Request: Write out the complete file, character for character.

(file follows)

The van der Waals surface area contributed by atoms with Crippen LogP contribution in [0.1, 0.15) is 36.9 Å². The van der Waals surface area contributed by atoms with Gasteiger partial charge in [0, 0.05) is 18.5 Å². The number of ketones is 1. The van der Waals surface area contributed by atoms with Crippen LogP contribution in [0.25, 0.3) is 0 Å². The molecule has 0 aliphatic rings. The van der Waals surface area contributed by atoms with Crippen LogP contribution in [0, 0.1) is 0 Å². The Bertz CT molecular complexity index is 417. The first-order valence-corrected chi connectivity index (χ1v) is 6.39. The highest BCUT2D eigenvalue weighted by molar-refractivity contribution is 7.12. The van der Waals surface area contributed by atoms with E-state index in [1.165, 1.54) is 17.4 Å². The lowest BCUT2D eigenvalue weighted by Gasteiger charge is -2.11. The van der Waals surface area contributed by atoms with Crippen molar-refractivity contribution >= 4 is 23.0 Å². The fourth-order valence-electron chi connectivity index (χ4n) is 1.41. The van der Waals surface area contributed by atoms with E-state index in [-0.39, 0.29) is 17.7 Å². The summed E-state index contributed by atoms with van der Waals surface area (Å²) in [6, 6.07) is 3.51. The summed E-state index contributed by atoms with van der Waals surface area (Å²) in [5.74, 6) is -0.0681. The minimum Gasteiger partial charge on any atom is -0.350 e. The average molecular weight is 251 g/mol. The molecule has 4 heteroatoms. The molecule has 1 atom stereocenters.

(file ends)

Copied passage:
The van der Waals surface area contributed by atoms with Crippen LogP contribution in [0.1, 0.15) is 36.9 Å². The van der Waals surface area contributed by atoms with Gasteiger partial charge in [0, 0.05) is 18.5 Å². The number of ketones is 1. The van der Waals surface area contributed by atoms with Crippen LogP contribution in [0.25, 0.3) is 0 Å². The molecule has 0 aliphatic rings. The van der Waals surface area contributed by atoms with Crippen LogP contribution in [0, 0.1) is 0 Å². The Bertz CT molecular complexity index is 417. The first-order valence-corrected chi connectivity index (χ1v) is 6.39. The highest BCUT2D eigenvalue weighted by molar-refractivity contribution is 7.12. The van der Waals surface area contributed by atoms with E-state index in [1.165, 1.54) is 17.4 Å². The lowest BCUT2D eigenvalue weighted by Gasteiger charge is -2.11. The van der Waals surface area contributed by atoms with Crippen molar-refractivity contribution >= 4 is 23.0 Å². The fourth-order valence-electron chi connectivity index (χ4n) is 1.41. The van der Waals surface area contributed by atoms with E-state index in [-0.39, 0.29) is 17.7 Å². The summed E-state index contributed by atoms with van der Waals surface area (Å²) in [6, 6.07) is 3.51. The summed E-state index contributed by atoms with van der Waals surface area (Å²) in [5.74, 6) is -0.0681. The minimum Gasteiger partial charge on any atom is -0.350 e. The average molecular weight is 251 g/mol. The molecule has 4 heteroatoms. The molecule has 1 atom stereocenters.